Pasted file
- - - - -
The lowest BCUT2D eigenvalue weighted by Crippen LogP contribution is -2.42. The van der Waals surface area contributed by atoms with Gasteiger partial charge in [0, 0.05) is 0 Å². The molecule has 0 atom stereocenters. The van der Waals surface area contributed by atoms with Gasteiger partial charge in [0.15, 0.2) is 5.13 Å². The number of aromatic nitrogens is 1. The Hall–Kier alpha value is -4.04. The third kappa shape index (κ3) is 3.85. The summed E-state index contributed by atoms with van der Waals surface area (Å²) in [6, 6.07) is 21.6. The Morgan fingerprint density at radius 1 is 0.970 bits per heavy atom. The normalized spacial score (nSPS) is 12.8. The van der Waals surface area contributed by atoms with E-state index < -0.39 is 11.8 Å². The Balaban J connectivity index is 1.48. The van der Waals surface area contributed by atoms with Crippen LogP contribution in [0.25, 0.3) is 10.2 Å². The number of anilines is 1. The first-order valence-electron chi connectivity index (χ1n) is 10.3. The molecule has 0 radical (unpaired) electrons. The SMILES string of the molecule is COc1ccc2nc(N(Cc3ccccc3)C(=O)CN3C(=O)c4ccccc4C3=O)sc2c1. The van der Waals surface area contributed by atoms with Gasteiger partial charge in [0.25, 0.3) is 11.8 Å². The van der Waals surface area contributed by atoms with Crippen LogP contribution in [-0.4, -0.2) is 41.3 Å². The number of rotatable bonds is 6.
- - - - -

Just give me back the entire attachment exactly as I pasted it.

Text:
The lowest BCUT2D eigenvalue weighted by Crippen LogP contribution is -2.42. The van der Waals surface area contributed by atoms with Gasteiger partial charge in [0, 0.05) is 0 Å². The molecule has 0 atom stereocenters. The van der Waals surface area contributed by atoms with Gasteiger partial charge in [0.15, 0.2) is 5.13 Å². The number of aromatic nitrogens is 1. The Hall–Kier alpha value is -4.04. The third kappa shape index (κ3) is 3.85. The summed E-state index contributed by atoms with van der Waals surface area (Å²) in [6, 6.07) is 21.6. The Morgan fingerprint density at radius 1 is 0.970 bits per heavy atom. The normalized spacial score (nSPS) is 12.8. The van der Waals surface area contributed by atoms with E-state index < -0.39 is 11.8 Å². The Balaban J connectivity index is 1.48. The van der Waals surface area contributed by atoms with Crippen LogP contribution in [0.25, 0.3) is 10.2 Å². The number of anilines is 1. The first-order valence-electron chi connectivity index (χ1n) is 10.3. The molecule has 0 radical (unpaired) electrons. The SMILES string of the molecule is COc1ccc2nc(N(Cc3ccccc3)C(=O)CN3C(=O)c4ccccc4C3=O)sc2c1. The van der Waals surface area contributed by atoms with Gasteiger partial charge in [0.25, 0.3) is 11.8 Å². The van der Waals surface area contributed by atoms with Crippen LogP contribution in [-0.4, -0.2) is 41.3 Å². The number of rotatable bonds is 6.